Making their way up to next season’s Premiership will be Hearts who did the job that Rangers were supposed to do by romping to the Championship title, in fact their victory was so dominating that it made the top of the division positively mundane. In fact, the Ibrox side couldn’t even muster second with Hearts city rivals Hibernian taking the runners up crown. The Proclaimers favourite sons though failed in their ultimate goal of promotion. Next season will be important not only for the Hibees but also for manager Alan Stubbs who was given the gift of time such had been the list of catastrophes that went before him.
And then there’s Rangers, I could give you a fairly long winded dissertation on the tragic comedy that has been their season, but instead, I thought I’d list just five of the key points that accentuate this past season’s ridiculousness.
They hired Bilel Mohsni as a football player. Part man, part drunken gazelle with the footballing intelligence of a blueberry muffin. His woeful attempt at kung fu towards the end of the season was a testament to just how awful a football player he was.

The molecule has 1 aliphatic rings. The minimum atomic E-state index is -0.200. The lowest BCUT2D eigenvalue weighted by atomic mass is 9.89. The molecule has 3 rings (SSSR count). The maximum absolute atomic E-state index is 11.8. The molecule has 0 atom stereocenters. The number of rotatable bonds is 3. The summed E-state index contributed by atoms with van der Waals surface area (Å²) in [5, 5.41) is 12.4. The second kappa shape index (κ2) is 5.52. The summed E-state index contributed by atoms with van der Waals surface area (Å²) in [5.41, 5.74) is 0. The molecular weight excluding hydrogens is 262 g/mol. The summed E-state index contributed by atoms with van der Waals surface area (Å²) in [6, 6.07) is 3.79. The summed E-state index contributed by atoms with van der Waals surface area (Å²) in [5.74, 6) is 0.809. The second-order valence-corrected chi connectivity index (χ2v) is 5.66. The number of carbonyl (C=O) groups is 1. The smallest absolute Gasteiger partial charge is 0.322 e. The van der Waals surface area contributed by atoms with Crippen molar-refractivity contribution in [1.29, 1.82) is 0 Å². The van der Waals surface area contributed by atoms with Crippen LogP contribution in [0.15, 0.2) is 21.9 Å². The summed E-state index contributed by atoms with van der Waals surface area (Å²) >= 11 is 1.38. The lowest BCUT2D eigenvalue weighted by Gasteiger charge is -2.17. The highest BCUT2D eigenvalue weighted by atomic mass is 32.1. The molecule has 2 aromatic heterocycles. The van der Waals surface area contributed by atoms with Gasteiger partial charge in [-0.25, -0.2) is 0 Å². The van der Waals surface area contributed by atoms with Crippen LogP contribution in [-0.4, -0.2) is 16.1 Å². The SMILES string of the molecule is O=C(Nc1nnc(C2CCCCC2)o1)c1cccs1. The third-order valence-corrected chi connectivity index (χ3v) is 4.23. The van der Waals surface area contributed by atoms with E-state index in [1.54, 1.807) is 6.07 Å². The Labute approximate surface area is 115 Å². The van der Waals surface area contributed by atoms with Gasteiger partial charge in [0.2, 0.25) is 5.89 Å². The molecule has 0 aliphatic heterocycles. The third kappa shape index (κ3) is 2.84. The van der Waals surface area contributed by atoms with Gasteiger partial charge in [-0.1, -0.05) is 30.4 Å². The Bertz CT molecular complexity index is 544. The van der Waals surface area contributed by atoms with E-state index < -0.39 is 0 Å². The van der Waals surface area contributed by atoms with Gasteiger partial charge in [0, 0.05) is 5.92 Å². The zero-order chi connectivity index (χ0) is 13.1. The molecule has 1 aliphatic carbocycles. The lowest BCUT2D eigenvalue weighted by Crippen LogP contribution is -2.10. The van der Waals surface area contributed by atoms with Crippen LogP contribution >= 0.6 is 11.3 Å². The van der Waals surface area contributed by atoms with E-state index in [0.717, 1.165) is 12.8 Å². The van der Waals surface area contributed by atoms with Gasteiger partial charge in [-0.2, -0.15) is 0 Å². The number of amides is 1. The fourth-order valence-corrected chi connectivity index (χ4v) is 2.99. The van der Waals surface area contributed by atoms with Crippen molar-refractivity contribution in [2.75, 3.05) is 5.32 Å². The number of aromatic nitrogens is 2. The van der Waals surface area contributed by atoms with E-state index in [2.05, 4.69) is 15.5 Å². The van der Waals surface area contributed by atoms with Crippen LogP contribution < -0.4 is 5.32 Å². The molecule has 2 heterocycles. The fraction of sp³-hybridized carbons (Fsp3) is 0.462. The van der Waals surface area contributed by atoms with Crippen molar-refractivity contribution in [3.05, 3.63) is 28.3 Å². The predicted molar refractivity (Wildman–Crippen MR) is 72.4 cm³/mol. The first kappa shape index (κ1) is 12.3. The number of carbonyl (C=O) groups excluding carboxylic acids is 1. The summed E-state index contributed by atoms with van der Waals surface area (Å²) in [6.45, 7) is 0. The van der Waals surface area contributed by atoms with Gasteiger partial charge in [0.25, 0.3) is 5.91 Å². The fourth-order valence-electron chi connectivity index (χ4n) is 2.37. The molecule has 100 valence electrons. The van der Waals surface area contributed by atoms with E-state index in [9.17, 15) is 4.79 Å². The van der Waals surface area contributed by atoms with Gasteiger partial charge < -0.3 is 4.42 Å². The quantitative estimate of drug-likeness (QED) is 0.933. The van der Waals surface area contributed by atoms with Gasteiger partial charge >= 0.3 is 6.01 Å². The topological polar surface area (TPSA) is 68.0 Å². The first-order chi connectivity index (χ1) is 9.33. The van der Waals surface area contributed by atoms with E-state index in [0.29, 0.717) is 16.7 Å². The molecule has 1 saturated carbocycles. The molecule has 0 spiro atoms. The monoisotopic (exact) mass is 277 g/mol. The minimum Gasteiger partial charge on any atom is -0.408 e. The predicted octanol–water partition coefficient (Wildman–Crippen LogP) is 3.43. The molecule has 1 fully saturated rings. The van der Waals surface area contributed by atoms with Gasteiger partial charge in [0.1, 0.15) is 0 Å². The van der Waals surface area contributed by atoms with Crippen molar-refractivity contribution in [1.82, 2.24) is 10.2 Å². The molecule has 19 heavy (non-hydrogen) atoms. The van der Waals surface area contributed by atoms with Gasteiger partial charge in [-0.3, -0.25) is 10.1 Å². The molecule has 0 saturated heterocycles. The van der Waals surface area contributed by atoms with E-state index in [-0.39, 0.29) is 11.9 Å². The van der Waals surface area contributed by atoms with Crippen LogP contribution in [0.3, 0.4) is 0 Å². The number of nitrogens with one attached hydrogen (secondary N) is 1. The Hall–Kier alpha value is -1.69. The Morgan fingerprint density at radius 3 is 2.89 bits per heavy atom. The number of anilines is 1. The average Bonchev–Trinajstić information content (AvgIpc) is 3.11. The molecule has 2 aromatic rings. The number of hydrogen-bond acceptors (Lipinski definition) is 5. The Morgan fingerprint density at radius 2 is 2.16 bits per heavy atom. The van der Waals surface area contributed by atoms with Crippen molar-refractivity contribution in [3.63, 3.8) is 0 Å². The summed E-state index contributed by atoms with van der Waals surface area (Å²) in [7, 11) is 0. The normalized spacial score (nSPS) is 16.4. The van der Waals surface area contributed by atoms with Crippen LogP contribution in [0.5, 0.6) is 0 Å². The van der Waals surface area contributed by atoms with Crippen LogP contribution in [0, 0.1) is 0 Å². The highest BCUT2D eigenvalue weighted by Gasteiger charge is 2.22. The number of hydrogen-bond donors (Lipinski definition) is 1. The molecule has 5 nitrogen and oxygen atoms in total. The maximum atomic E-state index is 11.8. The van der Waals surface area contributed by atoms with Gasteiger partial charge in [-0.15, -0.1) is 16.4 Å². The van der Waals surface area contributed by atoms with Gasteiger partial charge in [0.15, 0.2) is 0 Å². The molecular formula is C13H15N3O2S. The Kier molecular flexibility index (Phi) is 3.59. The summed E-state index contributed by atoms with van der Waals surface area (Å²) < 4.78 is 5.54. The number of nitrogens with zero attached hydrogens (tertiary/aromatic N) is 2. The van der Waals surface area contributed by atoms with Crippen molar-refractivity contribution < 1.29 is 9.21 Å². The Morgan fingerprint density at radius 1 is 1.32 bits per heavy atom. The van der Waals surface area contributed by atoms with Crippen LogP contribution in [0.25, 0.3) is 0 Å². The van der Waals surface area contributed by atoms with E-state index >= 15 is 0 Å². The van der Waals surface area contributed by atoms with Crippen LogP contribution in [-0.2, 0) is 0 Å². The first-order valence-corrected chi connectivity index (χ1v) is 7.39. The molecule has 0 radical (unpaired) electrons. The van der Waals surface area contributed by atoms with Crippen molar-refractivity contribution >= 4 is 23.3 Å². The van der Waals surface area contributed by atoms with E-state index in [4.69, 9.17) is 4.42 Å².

They also signed Kenny Miller and Kris Boyd, who along with Jon Daly, meant the cumulative age of their strike force was 217 all with the turning circle of a cruise liner and the searing pace of 3 snails on tranquilizers.
They still haven’t won the Petrofac Training Cup, spectacularly blowing a two goal lead against part timers Alloa Athletic.
The highlight of the season at Ibrox was a boisterous rendition of the The Beatles classic Twist & Shout by Motherwell fans after their side had cantered to a 3-1 victory in the first leg of the promotion playoffs.